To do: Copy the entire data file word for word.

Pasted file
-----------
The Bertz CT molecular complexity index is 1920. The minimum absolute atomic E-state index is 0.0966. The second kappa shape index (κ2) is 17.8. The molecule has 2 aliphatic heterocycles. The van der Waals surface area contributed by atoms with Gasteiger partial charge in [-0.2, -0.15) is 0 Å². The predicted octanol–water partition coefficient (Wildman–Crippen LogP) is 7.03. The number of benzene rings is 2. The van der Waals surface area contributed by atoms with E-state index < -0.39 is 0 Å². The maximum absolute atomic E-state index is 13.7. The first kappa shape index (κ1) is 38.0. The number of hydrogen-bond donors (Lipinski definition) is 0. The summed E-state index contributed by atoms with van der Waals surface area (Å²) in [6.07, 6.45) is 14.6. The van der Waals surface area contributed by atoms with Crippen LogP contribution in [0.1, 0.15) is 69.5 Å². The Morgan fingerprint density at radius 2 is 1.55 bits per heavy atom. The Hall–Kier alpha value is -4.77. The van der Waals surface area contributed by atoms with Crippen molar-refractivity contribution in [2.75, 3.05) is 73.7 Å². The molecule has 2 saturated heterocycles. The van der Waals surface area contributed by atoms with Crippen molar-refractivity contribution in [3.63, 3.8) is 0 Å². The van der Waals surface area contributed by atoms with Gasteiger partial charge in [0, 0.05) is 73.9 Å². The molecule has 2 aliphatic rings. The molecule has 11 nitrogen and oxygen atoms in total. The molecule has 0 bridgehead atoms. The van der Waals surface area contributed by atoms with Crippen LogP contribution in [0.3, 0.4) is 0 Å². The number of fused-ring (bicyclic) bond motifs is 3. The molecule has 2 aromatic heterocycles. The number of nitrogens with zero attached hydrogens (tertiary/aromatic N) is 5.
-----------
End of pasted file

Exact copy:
The Bertz CT molecular complexity index is 1920. The minimum absolute atomic E-state index is 0.0966. The second kappa shape index (κ2) is 17.8. The molecule has 2 aliphatic heterocycles. The van der Waals surface area contributed by atoms with Gasteiger partial charge in [-0.2, -0.15) is 0 Å². The predicted octanol–water partition coefficient (Wildman–Crippen LogP) is 7.03. The number of benzene rings is 2. The van der Waals surface area contributed by atoms with E-state index < -0.39 is 0 Å². The maximum absolute atomic E-state index is 13.7. The first kappa shape index (κ1) is 38.0. The number of hydrogen-bond donors (Lipinski definition) is 0. The summed E-state index contributed by atoms with van der Waals surface area (Å²) in [6.07, 6.45) is 14.6. The van der Waals surface area contributed by atoms with Crippen LogP contribution in [0.1, 0.15) is 69.5 Å². The Morgan fingerprint density at radius 2 is 1.55 bits per heavy atom. The Hall–Kier alpha value is -4.77. The van der Waals surface area contributed by atoms with Crippen molar-refractivity contribution in [2.75, 3.05) is 73.7 Å². The molecule has 2 saturated heterocycles. The van der Waals surface area contributed by atoms with Crippen molar-refractivity contribution in [3.63, 3.8) is 0 Å². The van der Waals surface area contributed by atoms with Gasteiger partial charge in [0, 0.05) is 73.9 Å². The molecule has 2 aliphatic rings. The molecule has 11 nitrogen and oxygen atoms in total. The molecule has 0 bridgehead atoms. The van der Waals surface area contributed by atoms with Crippen LogP contribution in [0.3, 0.4) is 0 Å². The number of fused-ring (bicyclic) bond motifs is 3. The molecule has 2 aromatic heterocycles. The number of nitrogens with zero attached hydrogens (tertiary/aromatic N) is 5.